The screaming mouth and eyeless face of the sub-human creature in this painting make it unmistakably by Francis Bacon. It is an early work from 1946 – Figure Study II, created not long after his breakthrough, Three Studies For Figures At The Base of a Crucifixion. (This master of existential dread would famously suppress his previous efforts, destroying what he had and prohibiting the sale or exhibition of what had been sold.)
In what would become a typical set-up for Bacon, this crouching, bare, animal-man, seems penned in, overwhelmed by his clothes and the room in which he is enclosed. He has been reduced to base essentials — the violent maw, the grotesque sexualised head and limbs. All this figure can do is howl like an animal in agony – like the shrieking nurse from Eisenstein’s film Battleship Potemkin or the colour photographs of diseased mouths in a dentistry book that famously obsessed the painter.
The work’s companion piece, Figure Study I, hangs in the Scottish National Gallery. It is a rare example of a work by Bacon without a figure, depicting the pile of clothes – a coat and hat – from which the everyday human monstrosity is about to emerge. Figure Study II is currently part of artist-turned-curator Simon Starling’s show, Never The Same River: Possible Futures, Probable Pasts, at Camden Arts Centre, a show that, as the title suggests, looks to weave an alternative history of artworks from the past century.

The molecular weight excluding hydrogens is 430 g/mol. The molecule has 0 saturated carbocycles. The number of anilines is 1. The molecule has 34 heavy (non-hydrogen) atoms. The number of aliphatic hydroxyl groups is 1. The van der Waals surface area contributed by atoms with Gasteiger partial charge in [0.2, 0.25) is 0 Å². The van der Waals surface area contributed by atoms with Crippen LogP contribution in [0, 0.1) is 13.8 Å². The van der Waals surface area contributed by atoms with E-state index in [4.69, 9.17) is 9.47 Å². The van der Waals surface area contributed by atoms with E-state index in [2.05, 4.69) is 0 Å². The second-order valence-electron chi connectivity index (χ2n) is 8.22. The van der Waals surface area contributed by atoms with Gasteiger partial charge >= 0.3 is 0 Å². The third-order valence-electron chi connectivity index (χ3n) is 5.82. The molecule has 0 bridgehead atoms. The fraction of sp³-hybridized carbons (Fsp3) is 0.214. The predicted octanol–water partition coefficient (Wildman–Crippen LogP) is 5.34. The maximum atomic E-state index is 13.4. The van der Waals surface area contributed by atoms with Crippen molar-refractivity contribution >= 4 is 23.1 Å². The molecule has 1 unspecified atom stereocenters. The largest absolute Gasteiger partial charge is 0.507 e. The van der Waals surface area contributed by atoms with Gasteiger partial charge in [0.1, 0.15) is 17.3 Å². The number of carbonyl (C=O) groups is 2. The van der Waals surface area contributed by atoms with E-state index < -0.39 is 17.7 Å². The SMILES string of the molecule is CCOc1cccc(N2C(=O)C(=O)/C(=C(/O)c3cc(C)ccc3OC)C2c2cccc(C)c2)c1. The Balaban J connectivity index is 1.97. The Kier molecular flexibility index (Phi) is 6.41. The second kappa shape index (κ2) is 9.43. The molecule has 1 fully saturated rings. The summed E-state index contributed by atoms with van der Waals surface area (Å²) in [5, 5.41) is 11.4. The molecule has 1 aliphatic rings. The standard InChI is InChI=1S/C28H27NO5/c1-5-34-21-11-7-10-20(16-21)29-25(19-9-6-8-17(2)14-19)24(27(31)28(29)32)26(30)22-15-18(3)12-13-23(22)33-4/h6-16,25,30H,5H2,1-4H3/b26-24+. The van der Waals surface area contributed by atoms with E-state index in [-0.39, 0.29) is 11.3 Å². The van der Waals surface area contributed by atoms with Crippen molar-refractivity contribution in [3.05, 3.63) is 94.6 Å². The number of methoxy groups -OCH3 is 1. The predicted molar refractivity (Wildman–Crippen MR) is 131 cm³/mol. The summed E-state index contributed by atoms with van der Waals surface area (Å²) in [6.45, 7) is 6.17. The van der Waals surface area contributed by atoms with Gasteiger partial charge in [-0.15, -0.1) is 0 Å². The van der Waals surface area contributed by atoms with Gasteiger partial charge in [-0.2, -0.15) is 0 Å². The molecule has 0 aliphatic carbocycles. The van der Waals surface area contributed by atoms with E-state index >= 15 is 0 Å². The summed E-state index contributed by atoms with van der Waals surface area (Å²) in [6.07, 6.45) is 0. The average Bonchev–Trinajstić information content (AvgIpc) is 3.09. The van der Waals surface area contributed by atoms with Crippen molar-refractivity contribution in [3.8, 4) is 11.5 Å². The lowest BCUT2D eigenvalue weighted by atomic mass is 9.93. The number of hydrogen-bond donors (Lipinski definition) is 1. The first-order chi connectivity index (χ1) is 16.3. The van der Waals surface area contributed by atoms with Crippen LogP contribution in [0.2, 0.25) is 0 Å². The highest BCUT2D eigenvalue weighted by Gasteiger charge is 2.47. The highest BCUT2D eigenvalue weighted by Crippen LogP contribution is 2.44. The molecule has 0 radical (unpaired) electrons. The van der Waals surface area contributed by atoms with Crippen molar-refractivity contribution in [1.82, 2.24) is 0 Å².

Bacon’s work offsets an installation by Jeremy Millar, riffing on Aby Warburg’s Mnemosyne Atlas – the famed boards draped in black, on which the cultural theorist pinned images of artworks through the ages, searching for universal truths in form and gesture. For Bacon the atheist, there could be no such absolutes: he looked at a Godless world and saw unending chaos.
Never The Same River: Possible Futures, Probable Pasts is at Camden Arts Centre, London until 20 February.